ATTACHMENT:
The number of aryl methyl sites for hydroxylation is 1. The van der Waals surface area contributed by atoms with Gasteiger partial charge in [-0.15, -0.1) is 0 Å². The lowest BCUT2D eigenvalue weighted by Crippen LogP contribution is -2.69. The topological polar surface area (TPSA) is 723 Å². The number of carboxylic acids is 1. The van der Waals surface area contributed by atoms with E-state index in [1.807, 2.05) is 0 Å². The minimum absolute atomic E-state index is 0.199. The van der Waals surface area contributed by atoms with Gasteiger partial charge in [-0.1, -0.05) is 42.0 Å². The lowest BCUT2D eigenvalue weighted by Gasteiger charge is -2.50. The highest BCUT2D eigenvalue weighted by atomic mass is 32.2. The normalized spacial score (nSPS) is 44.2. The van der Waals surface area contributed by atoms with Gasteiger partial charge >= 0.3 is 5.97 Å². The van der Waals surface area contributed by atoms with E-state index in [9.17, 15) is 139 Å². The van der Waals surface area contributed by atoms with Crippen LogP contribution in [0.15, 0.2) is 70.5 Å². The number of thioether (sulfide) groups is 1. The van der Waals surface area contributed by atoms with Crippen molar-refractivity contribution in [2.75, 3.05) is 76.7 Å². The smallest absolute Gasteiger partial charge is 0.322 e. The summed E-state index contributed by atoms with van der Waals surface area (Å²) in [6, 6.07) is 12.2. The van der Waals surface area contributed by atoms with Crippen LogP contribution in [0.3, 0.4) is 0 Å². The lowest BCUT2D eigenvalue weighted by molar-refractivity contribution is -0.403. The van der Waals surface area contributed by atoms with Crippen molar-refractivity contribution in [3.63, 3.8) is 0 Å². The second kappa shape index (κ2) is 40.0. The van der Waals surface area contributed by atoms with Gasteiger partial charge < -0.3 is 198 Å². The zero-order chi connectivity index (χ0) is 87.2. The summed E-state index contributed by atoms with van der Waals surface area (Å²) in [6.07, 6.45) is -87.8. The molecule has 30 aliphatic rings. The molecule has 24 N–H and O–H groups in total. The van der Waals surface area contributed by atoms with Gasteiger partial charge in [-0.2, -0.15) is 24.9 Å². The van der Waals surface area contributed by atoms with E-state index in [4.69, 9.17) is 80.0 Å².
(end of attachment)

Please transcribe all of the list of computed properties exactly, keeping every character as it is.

The number of aryl methyl sites for hydroxylation is 1. The van der Waals surface area contributed by atoms with Gasteiger partial charge in [-0.15, -0.1) is 0 Å². The lowest BCUT2D eigenvalue weighted by Crippen LogP contribution is -2.69. The topological polar surface area (TPSA) is 723 Å². The number of carboxylic acids is 1. The van der Waals surface area contributed by atoms with E-state index in [1.807, 2.05) is 0 Å². The minimum absolute atomic E-state index is 0.199. The van der Waals surface area contributed by atoms with Gasteiger partial charge in [-0.1, -0.05) is 42.0 Å². The lowest BCUT2D eigenvalue weighted by Gasteiger charge is -2.50. The highest BCUT2D eigenvalue weighted by atomic mass is 32.2. The normalized spacial score (nSPS) is 44.2. The van der Waals surface area contributed by atoms with Gasteiger partial charge >= 0.3 is 5.97 Å². The van der Waals surface area contributed by atoms with E-state index in [9.17, 15) is 139 Å². The van der Waals surface area contributed by atoms with Crippen LogP contribution in [0.15, 0.2) is 70.5 Å². The number of thioether (sulfide) groups is 1. The van der Waals surface area contributed by atoms with Crippen molar-refractivity contribution in [2.75, 3.05) is 76.7 Å². The smallest absolute Gasteiger partial charge is 0.322 e. The summed E-state index contributed by atoms with van der Waals surface area (Å²) in [6, 6.07) is 12.2. The van der Waals surface area contributed by atoms with Crippen LogP contribution in [0.3, 0.4) is 0 Å². The lowest BCUT2D eigenvalue weighted by molar-refractivity contribution is -0.403. The van der Waals surface area contributed by atoms with Crippen molar-refractivity contribution in [3.63, 3.8) is 0 Å². The second kappa shape index (κ2) is 40.0. The van der Waals surface area contributed by atoms with Gasteiger partial charge < -0.3 is 198 Å². The zero-order chi connectivity index (χ0) is 87.2. The summed E-state index contributed by atoms with van der Waals surface area (Å²) in [6.07, 6.45) is -87.8. The molecule has 30 aliphatic rings. The molecule has 24 N–H and O–H groups in total. The van der Waals surface area contributed by atoms with Gasteiger partial charge in [-0.2, -0.15) is 24.9 Å². The van der Waals surface area contributed by atoms with E-state index in [4.69, 9.17) is 80.0 Å².